Writers from the Arabic-speaking world are given a prominent position in this year's Hay Festival, the highlight of the literary year in the UK, which takes place in the tiny Welsh town of Hay-on-Wye between May 27 and June 6. A former reporter for The National, the Cairo-based poet, novelist and essayist Youssef Rakha, has joined writers from Lebanon, Palestine and Morocco on the international line-up. Pervez Musharraf, the former president of Pakistan, and the Israeli ambassador Ron Prosor are also scheduled to talk.
Of course, Hay wouldn't be Hay without some British writing luminaries too, and there are no disappointments this year. Tom Stoppard, the multi-award-winning playwright who penned Arcadia and Rosencrantz and Guildenstern Are Dead, has been announced alongside the novelist Martin Amis, the literary superstar Zadie Smith and the Booker Prize winner Hilary Mantel. Other big names include Bill Bryson, Kazuo Ishiguro and Roddy Doyle.
On announcing the programme, the festival director Peter Florence said that Hay was the place to be "if you're interested in the world and people, in love and death, in what is the best thing to do and how to be happy". As well as talks from writers there will be children's events, comedy, music and scientific debate over the 11 days. Devised by Peter and Norman Florence in 1988, the Hay Festival was described by Bill Clinton in 2001 as "the Woodstock of the mind". One hundred thousand bookworms are expected to descend on the Welsh market town, which usually has a population of less than 2,000. Hay is famous for its proliferation of second-hand bookshops: approximately one for every 50 inhabitants.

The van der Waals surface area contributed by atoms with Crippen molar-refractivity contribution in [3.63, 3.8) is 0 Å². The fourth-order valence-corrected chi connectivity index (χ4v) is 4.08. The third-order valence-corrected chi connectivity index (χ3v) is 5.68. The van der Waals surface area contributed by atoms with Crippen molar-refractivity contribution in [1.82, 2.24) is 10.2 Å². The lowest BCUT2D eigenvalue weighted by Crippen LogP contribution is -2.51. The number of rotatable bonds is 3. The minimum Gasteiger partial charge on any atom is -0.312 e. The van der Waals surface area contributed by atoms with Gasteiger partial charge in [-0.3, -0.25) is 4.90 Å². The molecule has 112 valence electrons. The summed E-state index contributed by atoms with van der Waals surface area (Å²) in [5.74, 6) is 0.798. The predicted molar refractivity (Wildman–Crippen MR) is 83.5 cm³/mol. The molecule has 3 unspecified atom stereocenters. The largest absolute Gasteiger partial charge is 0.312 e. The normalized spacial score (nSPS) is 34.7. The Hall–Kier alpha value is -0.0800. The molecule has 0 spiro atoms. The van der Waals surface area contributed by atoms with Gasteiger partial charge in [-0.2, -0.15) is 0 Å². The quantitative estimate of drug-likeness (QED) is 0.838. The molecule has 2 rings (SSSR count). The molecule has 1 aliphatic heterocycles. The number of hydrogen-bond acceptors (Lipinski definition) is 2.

Tickets for eight of the events have already been released and are available through the Hay Festival website. Talks by Bryson, Stoppard and Mantel have already sold out, but punters can book now to see the His Dark Materials author Philip Pullman speak; and also to see another Booker Prize winner, Roddy Doyle, talking about the final part of his Henry Smart trilogy. Other hot tickets already on sale include a concert by the Cuban jazz ensemble the Orquesta Buena Vista Social Club, and a speech by the former Queen guitarist Brian May on his photography book, A Village Lost and Found. Tickets for all other events are yet to be released.
While fiction is one obvious focus of the festival, current events are also an important part of the programming. One of this year's highlights will be a debate on the environment with the UK climate change secretary Ed Miliband and the president of the Maldives, Mohammed Nasheed, who'll talk via a satellite link. They'll discuss the plight of the rapidly disappearing islands, and how they can be saved.
A festival wouldn't be right without some music to listen to at the end of a long day, and the alternative-folk prodigy Laura Marling will perform at this year's event, on a bill that also boasts performances from Beth Orton and the Malian musician Toumani Diabate. There will be laughs to be had as Tim Minchin, Ruby Wax and Shappi Khorsandi perform stand-up comedy sets, and Stephen Fry and Rob Brydon will also be making appearances.